Information about the Rajapalayam

It is a large dog, usually measuring about 65-75 cm (25-30 inches) at the withers. It is a hound, and therefore should be kept in optimum working condition. It tends to be heavier boned than most sighthounds, but shares the depth of chest and basic body structure.

Its facial structure is considerably different from that of a Caravan Hound, as it is meant primarily for hunting wild boar. The tail has a slight curl.

The most prized colour is milk white, with a pink nose and golden eyes. However, other colours including spotted or solid, black, and brown, are known to occur. In the past, puppies of colour were usually culled from the litters since the owners preferred the pure white dogs. The coat is short and fine. An extremely handsome and graceful dog, the Rajapalayam has a gait similar to the trotting of a thoroughbred horse. As with many fully white dogs, there is a high incidence of deafness in this breed. Puppies born with whitish or blue eyes are deaf. Many Rajapalayam dogs suffer from mange, though this is usually not a serious problem. Though the breed dates back a few centuries, the creators of the breed unwittingly ended up fashioning an albino dog, characterized by the pink nose and the lack of pigmentation.

The Rajapalayam was used predominantly for hunting wild boar and as a formidable guard dog. It needs wide open spaces and is very affectionate and devoted towards its owner, although not always demonstrative.They do not usually like to be touched or handled by strangers and are known to be one-man dogs. Most specimens are aggressive and hostile towards strangers, and will attack intruders. Socialization in puppyhood is important. Rajapalayams usually do not get along well with other pets like cats, owing to their strong hunting instincts.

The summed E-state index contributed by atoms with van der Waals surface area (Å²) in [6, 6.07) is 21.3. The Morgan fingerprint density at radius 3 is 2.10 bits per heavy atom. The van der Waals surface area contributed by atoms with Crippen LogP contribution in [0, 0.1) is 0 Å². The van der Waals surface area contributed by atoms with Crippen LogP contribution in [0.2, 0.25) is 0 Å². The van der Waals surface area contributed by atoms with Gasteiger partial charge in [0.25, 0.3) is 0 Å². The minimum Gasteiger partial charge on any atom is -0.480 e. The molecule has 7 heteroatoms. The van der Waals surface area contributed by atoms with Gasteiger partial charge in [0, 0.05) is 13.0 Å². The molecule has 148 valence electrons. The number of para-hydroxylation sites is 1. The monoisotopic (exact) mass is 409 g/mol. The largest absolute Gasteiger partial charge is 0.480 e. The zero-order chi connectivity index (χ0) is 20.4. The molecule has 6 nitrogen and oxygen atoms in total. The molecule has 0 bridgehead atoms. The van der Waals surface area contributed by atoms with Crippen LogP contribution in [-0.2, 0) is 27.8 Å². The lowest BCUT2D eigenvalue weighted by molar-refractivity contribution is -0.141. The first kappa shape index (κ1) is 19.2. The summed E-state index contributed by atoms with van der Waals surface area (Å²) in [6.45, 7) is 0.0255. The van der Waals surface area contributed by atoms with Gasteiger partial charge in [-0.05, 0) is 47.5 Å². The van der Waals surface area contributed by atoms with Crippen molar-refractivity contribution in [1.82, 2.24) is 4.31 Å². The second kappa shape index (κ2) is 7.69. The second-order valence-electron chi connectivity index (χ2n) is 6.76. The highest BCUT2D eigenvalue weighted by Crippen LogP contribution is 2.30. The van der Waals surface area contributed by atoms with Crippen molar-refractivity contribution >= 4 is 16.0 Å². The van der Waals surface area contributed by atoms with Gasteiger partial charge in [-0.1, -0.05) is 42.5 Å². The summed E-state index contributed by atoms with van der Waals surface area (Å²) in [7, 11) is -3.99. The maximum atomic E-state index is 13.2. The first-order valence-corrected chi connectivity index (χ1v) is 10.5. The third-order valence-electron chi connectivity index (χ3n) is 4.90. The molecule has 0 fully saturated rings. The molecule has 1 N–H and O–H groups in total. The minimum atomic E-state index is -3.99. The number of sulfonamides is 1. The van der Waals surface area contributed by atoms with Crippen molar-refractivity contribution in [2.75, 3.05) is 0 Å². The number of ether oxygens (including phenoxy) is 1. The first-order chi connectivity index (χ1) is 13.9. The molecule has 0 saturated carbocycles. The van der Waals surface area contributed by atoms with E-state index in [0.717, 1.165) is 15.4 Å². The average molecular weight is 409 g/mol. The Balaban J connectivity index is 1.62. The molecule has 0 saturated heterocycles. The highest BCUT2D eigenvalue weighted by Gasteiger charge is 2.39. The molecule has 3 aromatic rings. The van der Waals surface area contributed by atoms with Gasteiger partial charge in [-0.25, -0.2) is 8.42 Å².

While its own origins remain unknown, it is speculated by some that the Rajapalayam may have been one of the dogs used in the breeding of the modern Dalmatian. It is also known that the Rajapalayam dog was used during the Carnatic Wars to attack the British cavalry in their stables.

The pure Rajapalayam is more or less extinct, and only a few are to be found in isolated pockets around southern Tamil Nadu. The breed may vanish all together if efforts are not initiated soon to revive it. A dog breeding unit was established at Saidapet, Chennai, during 1980-81. This unit primarily rears native breeds like the Rajapalayam, Combai, and Chippiparai of Rajakambalam Nayakar community, whilst also rearing Doberman and Labrador Retriever breeds. The puppies are sold to the public at reasonable price. To create awareness and encourage dog lovers to rear native breeds, the Animal Husbandry Department of the Government of Tamil Nadu participates in dog shows. Localities have established a cooperative and interested families are given female dogs and expertise that is required for large-scale breeding. The Indian Postal Department has brought out postage stamps on the Rajapalayam, as well as the Mudhol Hound, Rampur Hound, and the Himalayan Sheepdog. The Kennel Club of India has taken up the cause of the Rajapalayam. With the club’s cooperation, the “Save the Rajapalayam Project” has been launched.